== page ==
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4 Critical Components to Disaster Recovery Plans

Whether it’s in response to a pandemic, hurricane, wildfire, or cyberattack, disaster recovery has perhaps never been so top of mind to so many. Disaster recovery is a critical component to your IT infrastructure as it can decrease the damage a disaster can cause to your business and enable it to recover operations more quickly. Natural disasters, equipment failure, and cyberattacks are the most common causes of IT disasters, and typical aspects of a disaster recovery plan include emergency procedures staff can rely on, a list of critical IT assets and the maximum amount of time they can be down, and tools and technologies specific to recovery.


Disaster recovery plans are important because they allow your business to continue operating with minimal interruption in the event of a disaster, limit or control the extent of damage caused, lower staff stress levels by providing them with a clear path forward, and restore mission-critical services in the least amount of time. Below are the four main aspects to consider when creating an effective disaster recovery plan.


  • Defined threat surface: The nature of one’s business, the geographical location, and other factors may make some disasters more likely for certain types of businesses. For example, businesses in the path of a hurricane or tornado would do well to keep servers far from windows and off the ground, but that does nothing in the case of a cyberattack. An effective disaster recovery plan is one that protects the business from the threats it is most likely to face.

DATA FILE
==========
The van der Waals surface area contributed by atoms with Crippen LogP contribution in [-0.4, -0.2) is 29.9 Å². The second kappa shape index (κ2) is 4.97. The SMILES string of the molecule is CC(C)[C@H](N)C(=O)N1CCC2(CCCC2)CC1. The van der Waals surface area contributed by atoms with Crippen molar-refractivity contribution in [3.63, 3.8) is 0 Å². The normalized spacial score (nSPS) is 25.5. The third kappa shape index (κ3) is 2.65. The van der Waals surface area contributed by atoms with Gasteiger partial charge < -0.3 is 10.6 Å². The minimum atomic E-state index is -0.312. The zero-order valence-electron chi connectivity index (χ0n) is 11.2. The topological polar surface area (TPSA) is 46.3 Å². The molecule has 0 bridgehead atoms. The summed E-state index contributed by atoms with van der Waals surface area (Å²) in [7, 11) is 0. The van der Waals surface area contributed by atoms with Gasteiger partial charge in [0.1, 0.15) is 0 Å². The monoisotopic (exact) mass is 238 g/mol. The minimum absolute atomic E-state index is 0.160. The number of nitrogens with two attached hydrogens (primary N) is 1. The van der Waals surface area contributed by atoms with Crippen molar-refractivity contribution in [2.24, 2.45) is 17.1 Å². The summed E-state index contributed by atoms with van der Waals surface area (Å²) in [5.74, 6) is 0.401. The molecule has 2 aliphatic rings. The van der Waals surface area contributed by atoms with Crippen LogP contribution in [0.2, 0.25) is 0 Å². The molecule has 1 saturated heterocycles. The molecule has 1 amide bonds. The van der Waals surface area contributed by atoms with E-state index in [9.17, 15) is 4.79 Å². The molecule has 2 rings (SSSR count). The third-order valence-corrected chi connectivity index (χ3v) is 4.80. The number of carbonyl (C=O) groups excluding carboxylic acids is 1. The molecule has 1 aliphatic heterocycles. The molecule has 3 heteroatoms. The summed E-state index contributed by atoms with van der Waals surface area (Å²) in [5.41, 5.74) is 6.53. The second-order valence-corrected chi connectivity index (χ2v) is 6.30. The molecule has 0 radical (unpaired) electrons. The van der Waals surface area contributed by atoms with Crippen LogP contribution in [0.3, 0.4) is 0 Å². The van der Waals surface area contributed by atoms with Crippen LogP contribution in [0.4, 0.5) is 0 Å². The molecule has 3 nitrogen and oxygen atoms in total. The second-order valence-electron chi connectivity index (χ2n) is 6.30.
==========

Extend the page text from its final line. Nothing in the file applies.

• Complete asset inventory: Organizations of all sizes require a variety of assets to function daily, such as network equipment, servers, workstations, software, cloud services, and mobile devices, just to name a few. Make a list of all assets and divide them into critical (business cannot function without it), important (seriously hinders business capabilities to lose), and other (nice to have, but no major business impact). Determine the longest amount of time your business can be afford to be down, which will help you determine your Recovery Time Objective for critical assets. Your disaster recovery plans should be designed to help you bring operations back within that RTO.
  • Data recovery solution: Regardless of what disaster your business faces, being able to replicate data is likely the key to remaining operational. There are many factors to consider here, such as where your data is backed up to and how often it is backed up. There is no one-size-fits-all approach to data recovery.
  • Regular testing: Just as systems can fail in a disaster, backups can too. That’s why it’s important to periodically test that your backup system is working properly and that your data is able to be restored. Additionally, just as businesses change, so should their disaster recovery plan. Your overall plan should be reviewed regularly to ensure it’s up to date and effective, and it should take into account new technological and human assets.


During a disaster, it can be hard to focus on getting systems back online. That’s why planning ahead can prevent panicking later. Buying an umbrella when it isn’t raining better prepares you for when it is, because if you wait until it’s raining to buy an umbrella, you may not be able to. Create a plan now, before the storm, and keep it up to date to ensure you are covered when it matters most.

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